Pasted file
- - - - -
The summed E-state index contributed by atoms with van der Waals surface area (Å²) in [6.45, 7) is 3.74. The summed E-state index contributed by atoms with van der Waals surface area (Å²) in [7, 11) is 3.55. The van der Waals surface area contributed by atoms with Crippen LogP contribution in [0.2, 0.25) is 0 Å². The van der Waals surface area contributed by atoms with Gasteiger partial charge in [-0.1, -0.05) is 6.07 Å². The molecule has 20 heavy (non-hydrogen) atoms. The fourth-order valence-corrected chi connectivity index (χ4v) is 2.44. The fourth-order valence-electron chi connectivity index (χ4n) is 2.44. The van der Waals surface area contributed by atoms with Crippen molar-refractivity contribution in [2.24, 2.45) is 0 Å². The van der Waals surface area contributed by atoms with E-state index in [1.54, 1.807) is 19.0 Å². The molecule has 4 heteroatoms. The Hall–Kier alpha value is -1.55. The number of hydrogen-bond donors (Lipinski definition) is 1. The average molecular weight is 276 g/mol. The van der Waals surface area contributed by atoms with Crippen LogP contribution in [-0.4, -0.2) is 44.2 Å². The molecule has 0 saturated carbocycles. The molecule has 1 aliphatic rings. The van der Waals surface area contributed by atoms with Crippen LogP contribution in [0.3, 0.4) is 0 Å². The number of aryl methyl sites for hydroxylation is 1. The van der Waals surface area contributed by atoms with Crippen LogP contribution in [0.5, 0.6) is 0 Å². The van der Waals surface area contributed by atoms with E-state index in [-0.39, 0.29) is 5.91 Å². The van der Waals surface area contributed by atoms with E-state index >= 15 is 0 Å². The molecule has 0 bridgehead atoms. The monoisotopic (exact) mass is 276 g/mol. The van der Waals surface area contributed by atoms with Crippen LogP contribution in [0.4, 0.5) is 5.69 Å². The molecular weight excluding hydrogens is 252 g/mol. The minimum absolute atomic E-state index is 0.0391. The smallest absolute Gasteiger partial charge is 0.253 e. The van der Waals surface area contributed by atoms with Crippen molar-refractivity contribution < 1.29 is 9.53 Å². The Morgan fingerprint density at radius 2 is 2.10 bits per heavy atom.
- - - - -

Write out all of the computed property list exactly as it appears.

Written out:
The summed E-state index contributed by atoms with van der Waals surface area (Å²) in [6.45, 7) is 3.74. The summed E-state index contributed by atoms with van der Waals surface area (Å²) in [7, 11) is 3.55. The van der Waals surface area contributed by atoms with Crippen LogP contribution in [0.2, 0.25) is 0 Å². The van der Waals surface area contributed by atoms with Gasteiger partial charge in [-0.1, -0.05) is 6.07 Å². The molecule has 20 heavy (non-hydrogen) atoms. The fourth-order valence-corrected chi connectivity index (χ4v) is 2.44. The fourth-order valence-electron chi connectivity index (χ4n) is 2.44. The van der Waals surface area contributed by atoms with Crippen molar-refractivity contribution in [2.24, 2.45) is 0 Å². The van der Waals surface area contributed by atoms with E-state index in [1.54, 1.807) is 19.0 Å². The molecule has 4 heteroatoms. The Hall–Kier alpha value is -1.55. The number of hydrogen-bond donors (Lipinski definition) is 1. The average molecular weight is 276 g/mol. The van der Waals surface area contributed by atoms with Crippen LogP contribution in [-0.4, -0.2) is 44.2 Å². The molecule has 0 saturated carbocycles. The molecule has 1 aliphatic rings. The van der Waals surface area contributed by atoms with Crippen LogP contribution in [0.3, 0.4) is 0 Å². The number of aryl methyl sites for hydroxylation is 1. The van der Waals surface area contributed by atoms with Crippen LogP contribution in [0.5, 0.6) is 0 Å². The van der Waals surface area contributed by atoms with E-state index in [-0.39, 0.29) is 5.91 Å². The van der Waals surface area contributed by atoms with E-state index >= 15 is 0 Å². The molecule has 0 bridgehead atoms. The monoisotopic (exact) mass is 276 g/mol. The van der Waals surface area contributed by atoms with Crippen LogP contribution in [0.4, 0.5) is 5.69 Å². The molecular weight excluding hydrogens is 252 g/mol. The minimum absolute atomic E-state index is 0.0391. The smallest absolute Gasteiger partial charge is 0.253 e. The van der Waals surface area contributed by atoms with Crippen molar-refractivity contribution < 1.29 is 9.53 Å². The Morgan fingerprint density at radius 2 is 2.10 bits per heavy atom.